Corporate Crackdown

March 15, 2022 | The American Prospect

Hannah Story Brown

Op-Ed

ClimateCorporate CrackdownDepartment of JusticeEthics in GovernmentExecutive BranchIndependent Agencies

Where the Government’s Environmental Lawyers Stand

Joe Biden pledged that as president he would hold polluters accountable. But in 2021, the number of criminal cases against polluters referred to the Justice Department dropped even lower than the year before. At best, DOJ officials have set their sights on bringing environmental crime enforcement back up to Obama-era levels—but not exceeding them. That’s a decidedly muted goal; environmental crimes enforcement was higher under George W. Bush than Obama, and has always been underfunded.

March 09, 2022

Hannah Story Brown

Blog Post

ClimateCorporate CrackdownDefenseExecutive Branch

Biden’s Ban on Russian Fuels Could Be a Climate Turning Point

With only a handful of years left to act before catastrophic global climate change becomes irreversible, every day is a high-stakes day for U.S. climate policy. But the past two weeks of Putin’s unconscionable war on Ukraine have been particularly nerve-racking for the future of the energy transition—a transition which is inextricably linked to the future of democracy everywhere. 

March 04, 2022 | The American Prospect

Eleanor Eagan

Op-Ed

Corporate Crackdown

To Unify the Country, Biden Must Name Corporate Villains

With his approval numbers continuing their steady decline and a potentially bruising midterm contest looming, President Biden used his first State of the Union address to lay out a policy agenda that enjoys overwhelming popular support. Yet, as intuitive as that approach appears on its face, it’s a safe bet that the speech will not make a lasting difference for Biden or his party’s political fortunes. That’s in part because most of the policies that Biden touted require congressional approval and have no discernible path forward in the 50-50 Senate (not to mention the fact that only a small fraction of Americans tuned in to listen).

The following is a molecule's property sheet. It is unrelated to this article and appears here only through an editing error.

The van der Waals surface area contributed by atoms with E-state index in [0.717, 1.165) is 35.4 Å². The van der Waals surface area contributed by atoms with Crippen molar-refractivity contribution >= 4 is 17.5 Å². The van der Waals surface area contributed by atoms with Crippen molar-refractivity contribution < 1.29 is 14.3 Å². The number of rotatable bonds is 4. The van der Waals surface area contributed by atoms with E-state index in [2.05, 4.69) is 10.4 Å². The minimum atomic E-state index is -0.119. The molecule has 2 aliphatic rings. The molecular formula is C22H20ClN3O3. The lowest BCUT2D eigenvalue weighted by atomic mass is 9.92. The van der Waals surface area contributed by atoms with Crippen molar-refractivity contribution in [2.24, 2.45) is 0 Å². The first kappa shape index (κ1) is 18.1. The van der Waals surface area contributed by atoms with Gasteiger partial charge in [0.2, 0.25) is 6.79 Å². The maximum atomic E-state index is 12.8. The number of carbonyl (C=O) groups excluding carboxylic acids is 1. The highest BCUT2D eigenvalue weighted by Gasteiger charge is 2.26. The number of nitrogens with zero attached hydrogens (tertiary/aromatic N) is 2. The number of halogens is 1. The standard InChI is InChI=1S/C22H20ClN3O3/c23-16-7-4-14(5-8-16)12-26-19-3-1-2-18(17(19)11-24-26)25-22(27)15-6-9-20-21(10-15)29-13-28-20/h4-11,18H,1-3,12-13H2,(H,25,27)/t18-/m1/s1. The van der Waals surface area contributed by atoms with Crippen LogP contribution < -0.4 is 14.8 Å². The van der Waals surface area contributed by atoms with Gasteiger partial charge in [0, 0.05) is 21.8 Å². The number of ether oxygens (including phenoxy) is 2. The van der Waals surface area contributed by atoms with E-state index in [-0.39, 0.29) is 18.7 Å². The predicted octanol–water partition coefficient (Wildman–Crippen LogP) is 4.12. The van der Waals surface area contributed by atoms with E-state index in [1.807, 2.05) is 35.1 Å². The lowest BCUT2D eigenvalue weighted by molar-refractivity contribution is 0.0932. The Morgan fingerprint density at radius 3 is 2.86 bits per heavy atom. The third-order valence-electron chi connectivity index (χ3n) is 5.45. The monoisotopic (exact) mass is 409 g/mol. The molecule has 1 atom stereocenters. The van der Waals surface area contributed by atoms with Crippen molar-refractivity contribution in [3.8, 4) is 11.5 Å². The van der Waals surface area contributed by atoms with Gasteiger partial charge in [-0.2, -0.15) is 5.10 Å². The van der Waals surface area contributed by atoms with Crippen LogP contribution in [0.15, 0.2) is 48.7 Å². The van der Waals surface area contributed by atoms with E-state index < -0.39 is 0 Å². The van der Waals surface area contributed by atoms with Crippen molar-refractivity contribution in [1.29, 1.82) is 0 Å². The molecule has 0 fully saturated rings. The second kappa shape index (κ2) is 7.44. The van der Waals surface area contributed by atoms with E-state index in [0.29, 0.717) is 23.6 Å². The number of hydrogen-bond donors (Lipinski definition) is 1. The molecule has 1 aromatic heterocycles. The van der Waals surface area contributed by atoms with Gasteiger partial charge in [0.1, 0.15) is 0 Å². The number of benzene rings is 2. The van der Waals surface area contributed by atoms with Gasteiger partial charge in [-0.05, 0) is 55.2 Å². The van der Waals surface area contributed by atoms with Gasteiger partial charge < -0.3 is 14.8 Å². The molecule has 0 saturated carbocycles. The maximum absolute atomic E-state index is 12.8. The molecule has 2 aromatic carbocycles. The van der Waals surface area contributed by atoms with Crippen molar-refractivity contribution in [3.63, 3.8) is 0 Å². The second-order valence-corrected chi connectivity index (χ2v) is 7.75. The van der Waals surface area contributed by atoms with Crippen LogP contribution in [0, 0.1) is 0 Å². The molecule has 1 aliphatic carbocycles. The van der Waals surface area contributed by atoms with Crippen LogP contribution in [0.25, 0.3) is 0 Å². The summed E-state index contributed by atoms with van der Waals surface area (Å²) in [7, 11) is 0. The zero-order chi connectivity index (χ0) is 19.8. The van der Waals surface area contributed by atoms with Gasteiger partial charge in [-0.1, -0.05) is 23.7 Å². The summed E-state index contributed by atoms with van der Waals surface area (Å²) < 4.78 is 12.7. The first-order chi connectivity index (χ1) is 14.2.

January 13, 2022 | Democracy Journal

Jeff Hauser Max Moran

Op-Ed

Corporate Crackdown

What Biden’s Message Should Be

Americans were more divided than ever in 2021, but everyone in the country still agreed on one thing: The Democratic Party has a messaging problem.

“We’ve got a national branding problem that is probably deeper than a lot of people suspect,” Democratic pollster Brian Stryker, who is currently working with the centrist think tank Third Way to understand why Democrats lost the recent governors’ race in Virginia told The New York Times. “I’m not going to argue it’s working right now, but I need it to work when it matters,” Rep. Sean Patrick Maloney (D-NY), chair of the Democratic Congressional Campaign Committee told The Washington Post in November of the Democrats’ efforts to sell their legislative victories. Senator Kirsten Gillibrand (D-NY) seemingly agrees, telling attendees at a recent fundraising dinner that “Democrats are terrible at messaging. It’s just a fact.”